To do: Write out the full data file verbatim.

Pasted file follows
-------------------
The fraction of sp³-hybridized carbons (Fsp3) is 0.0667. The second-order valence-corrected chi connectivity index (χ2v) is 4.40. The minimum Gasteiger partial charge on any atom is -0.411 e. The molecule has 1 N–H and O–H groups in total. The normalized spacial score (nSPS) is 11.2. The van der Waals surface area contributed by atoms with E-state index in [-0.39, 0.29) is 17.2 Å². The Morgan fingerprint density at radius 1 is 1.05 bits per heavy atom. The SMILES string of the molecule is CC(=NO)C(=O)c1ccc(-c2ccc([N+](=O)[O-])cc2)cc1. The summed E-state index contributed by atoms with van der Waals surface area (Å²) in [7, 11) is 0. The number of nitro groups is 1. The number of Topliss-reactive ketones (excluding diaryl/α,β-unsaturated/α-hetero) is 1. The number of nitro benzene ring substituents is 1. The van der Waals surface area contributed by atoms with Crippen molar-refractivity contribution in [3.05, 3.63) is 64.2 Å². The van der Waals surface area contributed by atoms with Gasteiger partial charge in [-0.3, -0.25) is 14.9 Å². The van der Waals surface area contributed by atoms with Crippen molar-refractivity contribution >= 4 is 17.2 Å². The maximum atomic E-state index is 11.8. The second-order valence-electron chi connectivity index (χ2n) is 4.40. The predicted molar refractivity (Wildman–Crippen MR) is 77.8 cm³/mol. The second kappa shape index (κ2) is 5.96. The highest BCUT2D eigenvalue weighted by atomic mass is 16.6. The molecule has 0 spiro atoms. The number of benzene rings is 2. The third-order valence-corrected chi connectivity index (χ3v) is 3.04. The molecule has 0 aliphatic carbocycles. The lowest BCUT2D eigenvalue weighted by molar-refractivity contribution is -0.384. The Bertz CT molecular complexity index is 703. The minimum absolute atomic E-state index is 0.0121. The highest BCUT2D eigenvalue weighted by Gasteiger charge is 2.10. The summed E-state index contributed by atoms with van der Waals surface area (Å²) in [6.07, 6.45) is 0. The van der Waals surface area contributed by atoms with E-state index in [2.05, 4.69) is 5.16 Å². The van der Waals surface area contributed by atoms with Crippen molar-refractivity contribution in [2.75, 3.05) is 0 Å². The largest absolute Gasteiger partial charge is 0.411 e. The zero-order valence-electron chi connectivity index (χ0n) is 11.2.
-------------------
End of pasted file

The fraction of sp³-hybridized carbons (Fsp3) is 0.0667. The second-order valence-corrected chi connectivity index (χ2v) is 4.40. The minimum Gasteiger partial charge on any atom is -0.411 e. The molecule has 1 N–H and O–H groups in total. The normalized spacial score (nSPS) is 11.2. The van der Waals surface area contributed by atoms with E-state index in [-0.39, 0.29) is 17.2 Å². The Morgan fingerprint density at radius 1 is 1.05 bits per heavy atom. The SMILES string of the molecule is CC(=NO)C(=O)c1ccc(-c2ccc([N+](=O)[O-])cc2)cc1. The summed E-state index contributed by atoms with van der Waals surface area (Å²) in [7, 11) is 0. The number of nitro groups is 1. The number of Topliss-reactive ketones (excluding diaryl/α,β-unsaturated/α-hetero) is 1. The number of nitro benzene ring substituents is 1. The van der Waals surface area contributed by atoms with Crippen molar-refractivity contribution in [3.05, 3.63) is 64.2 Å². The van der Waals surface area contributed by atoms with Gasteiger partial charge in [-0.3, -0.25) is 14.9 Å². The van der Waals surface area contributed by atoms with Crippen molar-refractivity contribution >= 4 is 17.2 Å². The maximum atomic E-state index is 11.8. The second-order valence-electron chi connectivity index (χ2n) is 4.40. The predicted molar refractivity (Wildman–Crippen MR) is 77.8 cm³/mol. The second kappa shape index (κ2) is 5.96. The highest BCUT2D eigenvalue weighted by atomic mass is 16.6. The molecule has 0 spiro atoms. The number of benzene rings is 2. The third-order valence-corrected chi connectivity index (χ3v) is 3.04. The molecule has 0 aliphatic carbocycles. The lowest BCUT2D eigenvalue weighted by molar-refractivity contribution is -0.384. The Bertz CT molecular complexity index is 703. The minimum absolute atomic E-state index is 0.0121. The highest BCUT2D eigenvalue weighted by Gasteiger charge is 2.10. The summed E-state index contributed by atoms with van der Waals surface area (Å²) in [6.07, 6.45) is 0. The van der Waals surface area contributed by atoms with E-state index in [2.05, 4.69) is 5.16 Å². The van der Waals surface area contributed by atoms with Crippen molar-refractivity contribution in [2.75, 3.05) is 0 Å². The largest absolute Gasteiger partial charge is 0.411 e. The zero-order valence-electron chi connectivity index (χ0n) is 11.2.